Lifestyle & Belief

Philippines: New Year's Eve Lechon



Flickr: dbgg1979

BANGKOK, Thailand — What do you get when you add Spanish colonists and Chinese settlers to an island population that already raises swine? A stew of cultures with sublime pork skills.

The Philippines' national dish is lechon, a spit-roasted, suckling pig. And for good reason: it bears the influences of the nation's kaleidoscope of cultural and culinary influences. Lechon is practically mandatory at festive New Year's gatherings, where piglets are lovingly laid out so that revelers can admire their skin, darkened by soy sauce and charcoal flames.

Lechon is pork perfected: the smoky meat is flavored with garlic and lemongrass stuffed inside the pig, the skin is caramelized into a stiff, candied sheet. This is a special occasion food, not your everyday lunch, and Filipinos make lechon the exalted centerpiece of New Year's party feasts.

Sure, there are other Filipino traditions surrounding New Year's celebrations: tossing firecrackers, clanging pots to chase off malicious spirits, stuffing your wallet with cash to boost prosperity. But nothing can compete with the immaculate pleasures of lechon.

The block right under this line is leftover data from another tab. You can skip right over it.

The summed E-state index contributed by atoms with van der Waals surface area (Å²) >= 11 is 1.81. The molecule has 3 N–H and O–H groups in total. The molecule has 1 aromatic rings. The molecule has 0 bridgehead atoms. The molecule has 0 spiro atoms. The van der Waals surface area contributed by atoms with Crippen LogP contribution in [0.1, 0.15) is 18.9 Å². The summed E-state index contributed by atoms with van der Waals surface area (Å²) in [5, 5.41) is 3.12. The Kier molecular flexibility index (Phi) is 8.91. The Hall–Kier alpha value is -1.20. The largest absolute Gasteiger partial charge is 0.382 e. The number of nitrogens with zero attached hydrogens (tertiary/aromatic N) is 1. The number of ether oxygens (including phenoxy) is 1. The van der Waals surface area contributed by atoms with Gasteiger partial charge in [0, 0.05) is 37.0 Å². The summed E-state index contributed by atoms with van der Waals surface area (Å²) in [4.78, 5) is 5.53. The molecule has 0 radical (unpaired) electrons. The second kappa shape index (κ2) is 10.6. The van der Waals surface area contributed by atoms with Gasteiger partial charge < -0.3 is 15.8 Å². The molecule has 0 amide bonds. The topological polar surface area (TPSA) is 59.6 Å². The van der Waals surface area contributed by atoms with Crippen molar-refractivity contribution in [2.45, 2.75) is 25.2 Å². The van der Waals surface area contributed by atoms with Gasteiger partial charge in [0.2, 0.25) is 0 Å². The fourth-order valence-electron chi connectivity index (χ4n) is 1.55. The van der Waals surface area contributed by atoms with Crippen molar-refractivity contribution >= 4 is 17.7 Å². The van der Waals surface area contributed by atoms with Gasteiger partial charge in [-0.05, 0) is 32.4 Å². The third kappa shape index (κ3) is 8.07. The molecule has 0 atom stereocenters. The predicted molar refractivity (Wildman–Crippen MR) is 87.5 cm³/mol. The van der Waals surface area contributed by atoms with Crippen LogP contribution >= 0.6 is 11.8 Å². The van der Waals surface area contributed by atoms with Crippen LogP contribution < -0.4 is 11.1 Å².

One suckling pig

Soy Sauce

Black Pepper


Sprite or 7-Up (Optional)


Peeled bananas

Peeled taro



Slaughter pig, remove innards, scrape off prickly hairs. Rub salt and pepper on the insides and outsides. Rub skin with soy sauce. Stuff belly with garlic, bananas, lemongrass, anise, taro. Stitch up the belly. Using bamboo stave, skewer the pig. Over a bed of burning charcoal, rotate the pig for several hours. Occasionally glaze skin with sponge soaked in Sprite or 7-Up. Remove when skin is uniformly crisp.